Rebecca Maria Hall is an English actress who made her first onscreen appearance at age 10 in the 1992 television adaptation of The Camomile Lawn, directed by her father Peter Hall. Her professional stage debut came in her father's 2002 production of Mrs. Warren's Profession, which earned her enthusiastic reviews and the Ian Charleson Award. Following her film debut in Starter for 10, Hall got her breakthrough role that same year in Christopher Nolan's thriller film The Prestige. In 2008, Hall starred as Vicky in Woody Allen's romantic comedy-drama Vicky Cristina Barcelona, for which she received a Golden Globe nomination for Best Actress, she appeared in a wide array of films, including Ron Howard's historical drama Frost/Nixon, Ben Affleck's crime drama The Town, the horror thriller The Awakening, the superhero movie Iron Man 3, the science fiction film Transcendence, the psychological thriller The Gift and the biographical drama Professor Marston and the Wonder Women. In 2016, Hall was praised by critics for her portrayal of reporter Christine Chubbuck in the biographical drama Christine.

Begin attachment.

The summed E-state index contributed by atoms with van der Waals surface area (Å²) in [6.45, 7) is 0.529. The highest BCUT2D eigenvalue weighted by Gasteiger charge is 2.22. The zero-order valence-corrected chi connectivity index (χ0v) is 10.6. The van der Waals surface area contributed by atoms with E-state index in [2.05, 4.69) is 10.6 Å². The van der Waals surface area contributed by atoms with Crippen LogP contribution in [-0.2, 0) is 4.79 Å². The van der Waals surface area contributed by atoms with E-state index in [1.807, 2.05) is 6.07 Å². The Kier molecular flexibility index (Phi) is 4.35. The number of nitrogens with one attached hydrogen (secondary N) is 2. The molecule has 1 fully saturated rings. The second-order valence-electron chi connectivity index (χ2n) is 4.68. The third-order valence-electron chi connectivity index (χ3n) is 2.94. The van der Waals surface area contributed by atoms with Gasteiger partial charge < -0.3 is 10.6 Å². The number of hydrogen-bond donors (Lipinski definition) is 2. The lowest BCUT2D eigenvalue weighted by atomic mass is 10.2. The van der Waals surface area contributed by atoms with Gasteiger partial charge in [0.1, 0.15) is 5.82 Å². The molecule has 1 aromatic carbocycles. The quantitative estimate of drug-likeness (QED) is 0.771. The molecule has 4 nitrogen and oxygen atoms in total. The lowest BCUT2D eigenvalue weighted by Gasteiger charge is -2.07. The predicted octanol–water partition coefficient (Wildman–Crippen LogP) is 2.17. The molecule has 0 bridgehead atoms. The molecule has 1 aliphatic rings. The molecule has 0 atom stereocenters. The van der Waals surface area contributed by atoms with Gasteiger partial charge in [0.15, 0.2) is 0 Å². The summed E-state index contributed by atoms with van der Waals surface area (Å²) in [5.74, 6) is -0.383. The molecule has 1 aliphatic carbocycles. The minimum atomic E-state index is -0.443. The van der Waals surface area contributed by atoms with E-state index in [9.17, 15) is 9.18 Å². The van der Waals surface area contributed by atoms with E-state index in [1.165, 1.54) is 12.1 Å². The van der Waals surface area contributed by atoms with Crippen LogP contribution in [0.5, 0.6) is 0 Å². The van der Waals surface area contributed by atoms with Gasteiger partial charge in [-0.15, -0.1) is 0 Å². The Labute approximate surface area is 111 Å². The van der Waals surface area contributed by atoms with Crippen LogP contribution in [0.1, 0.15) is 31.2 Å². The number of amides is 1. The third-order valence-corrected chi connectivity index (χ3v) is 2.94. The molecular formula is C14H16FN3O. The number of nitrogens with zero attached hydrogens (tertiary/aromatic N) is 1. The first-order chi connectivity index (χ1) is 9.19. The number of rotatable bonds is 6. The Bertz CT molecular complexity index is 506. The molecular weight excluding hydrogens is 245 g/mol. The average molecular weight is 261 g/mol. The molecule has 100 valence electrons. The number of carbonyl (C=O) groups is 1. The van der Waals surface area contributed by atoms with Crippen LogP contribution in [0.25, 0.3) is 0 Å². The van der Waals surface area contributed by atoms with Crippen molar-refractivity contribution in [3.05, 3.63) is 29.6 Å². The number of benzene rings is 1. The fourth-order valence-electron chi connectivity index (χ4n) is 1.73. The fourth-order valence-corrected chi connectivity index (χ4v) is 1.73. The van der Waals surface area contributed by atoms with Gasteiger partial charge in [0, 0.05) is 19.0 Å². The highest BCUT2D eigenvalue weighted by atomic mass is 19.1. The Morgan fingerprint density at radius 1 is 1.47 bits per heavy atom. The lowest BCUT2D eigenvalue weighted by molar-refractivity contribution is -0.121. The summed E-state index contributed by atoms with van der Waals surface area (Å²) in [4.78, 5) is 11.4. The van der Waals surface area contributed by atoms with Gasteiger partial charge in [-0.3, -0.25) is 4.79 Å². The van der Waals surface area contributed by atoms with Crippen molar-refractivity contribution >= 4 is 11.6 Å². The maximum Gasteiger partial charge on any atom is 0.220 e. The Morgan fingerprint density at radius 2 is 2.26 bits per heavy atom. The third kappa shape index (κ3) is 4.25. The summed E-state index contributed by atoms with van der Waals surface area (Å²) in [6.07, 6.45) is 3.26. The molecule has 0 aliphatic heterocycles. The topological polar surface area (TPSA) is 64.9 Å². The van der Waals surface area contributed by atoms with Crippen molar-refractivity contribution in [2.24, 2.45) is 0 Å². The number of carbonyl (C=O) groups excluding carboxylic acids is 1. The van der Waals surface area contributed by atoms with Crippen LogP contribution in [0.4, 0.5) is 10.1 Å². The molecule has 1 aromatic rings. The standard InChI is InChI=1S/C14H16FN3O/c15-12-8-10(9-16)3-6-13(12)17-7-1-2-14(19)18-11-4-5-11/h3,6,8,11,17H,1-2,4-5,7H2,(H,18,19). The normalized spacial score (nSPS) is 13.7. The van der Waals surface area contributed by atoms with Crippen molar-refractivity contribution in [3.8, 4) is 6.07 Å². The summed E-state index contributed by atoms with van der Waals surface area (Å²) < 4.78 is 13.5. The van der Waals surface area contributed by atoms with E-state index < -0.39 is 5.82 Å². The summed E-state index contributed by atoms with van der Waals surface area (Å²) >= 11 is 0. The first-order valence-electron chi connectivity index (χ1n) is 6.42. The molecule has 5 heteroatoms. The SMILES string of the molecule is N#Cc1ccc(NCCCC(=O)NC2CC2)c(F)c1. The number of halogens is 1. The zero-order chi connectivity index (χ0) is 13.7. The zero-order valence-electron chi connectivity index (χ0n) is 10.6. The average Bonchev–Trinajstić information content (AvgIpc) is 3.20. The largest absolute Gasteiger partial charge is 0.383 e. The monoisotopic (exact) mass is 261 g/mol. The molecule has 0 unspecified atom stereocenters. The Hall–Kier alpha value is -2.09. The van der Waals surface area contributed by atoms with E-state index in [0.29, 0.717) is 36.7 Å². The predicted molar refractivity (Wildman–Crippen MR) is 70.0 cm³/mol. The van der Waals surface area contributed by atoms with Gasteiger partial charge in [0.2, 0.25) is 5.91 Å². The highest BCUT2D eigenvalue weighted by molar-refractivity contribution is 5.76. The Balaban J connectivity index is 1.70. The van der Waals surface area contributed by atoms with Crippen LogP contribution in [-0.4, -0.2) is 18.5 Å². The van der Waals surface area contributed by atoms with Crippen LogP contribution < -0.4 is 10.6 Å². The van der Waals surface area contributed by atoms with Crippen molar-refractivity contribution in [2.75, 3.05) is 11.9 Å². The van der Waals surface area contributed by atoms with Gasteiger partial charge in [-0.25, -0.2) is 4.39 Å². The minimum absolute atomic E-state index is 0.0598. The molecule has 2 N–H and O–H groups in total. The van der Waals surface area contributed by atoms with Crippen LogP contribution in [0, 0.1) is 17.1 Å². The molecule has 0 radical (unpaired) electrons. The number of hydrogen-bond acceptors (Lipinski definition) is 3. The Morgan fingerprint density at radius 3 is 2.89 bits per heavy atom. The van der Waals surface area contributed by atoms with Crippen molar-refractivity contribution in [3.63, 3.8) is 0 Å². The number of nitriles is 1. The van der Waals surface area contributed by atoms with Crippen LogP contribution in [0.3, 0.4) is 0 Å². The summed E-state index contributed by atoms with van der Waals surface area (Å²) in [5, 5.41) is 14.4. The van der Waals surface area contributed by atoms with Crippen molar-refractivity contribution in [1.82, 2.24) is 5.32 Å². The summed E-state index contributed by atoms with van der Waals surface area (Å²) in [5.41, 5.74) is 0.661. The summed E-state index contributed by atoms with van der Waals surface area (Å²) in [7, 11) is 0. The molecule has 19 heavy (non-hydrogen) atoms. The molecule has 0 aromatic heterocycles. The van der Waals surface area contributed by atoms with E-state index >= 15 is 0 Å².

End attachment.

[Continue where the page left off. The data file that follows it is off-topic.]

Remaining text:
Hall has made several notable appearances on British television. She won the British Academy Television Award for Best Supporting Actress for the 2009 Channel 4 miniseries Red Riding: 1974. In 2013, she was nominated for the British Academy Television Award for Best Actress for her performance in BBC Two's Parade's End. Hall was born on 3 May 1982 in London, the daughter of English stage director and Royal Shakespeare Company founder Peter Hall and American opera singer Maria Ewing, her mother is of Sioux, African-American and Dutch origin. Her parents separated when she was still young divorcing in 1990. Hall has five half-siblings: stage director Edward Hall, producer Christopher Hall, actresses Jennifer Caron Hall and Emma Hall and set designer Lucy Hall. Hall attended Roedean School, she studied English Literature at St Catharine's College, before dropping out in 2002 just before her final year. During her time at Cambridge, she was active in the student theatre scene and set up her own theatre company.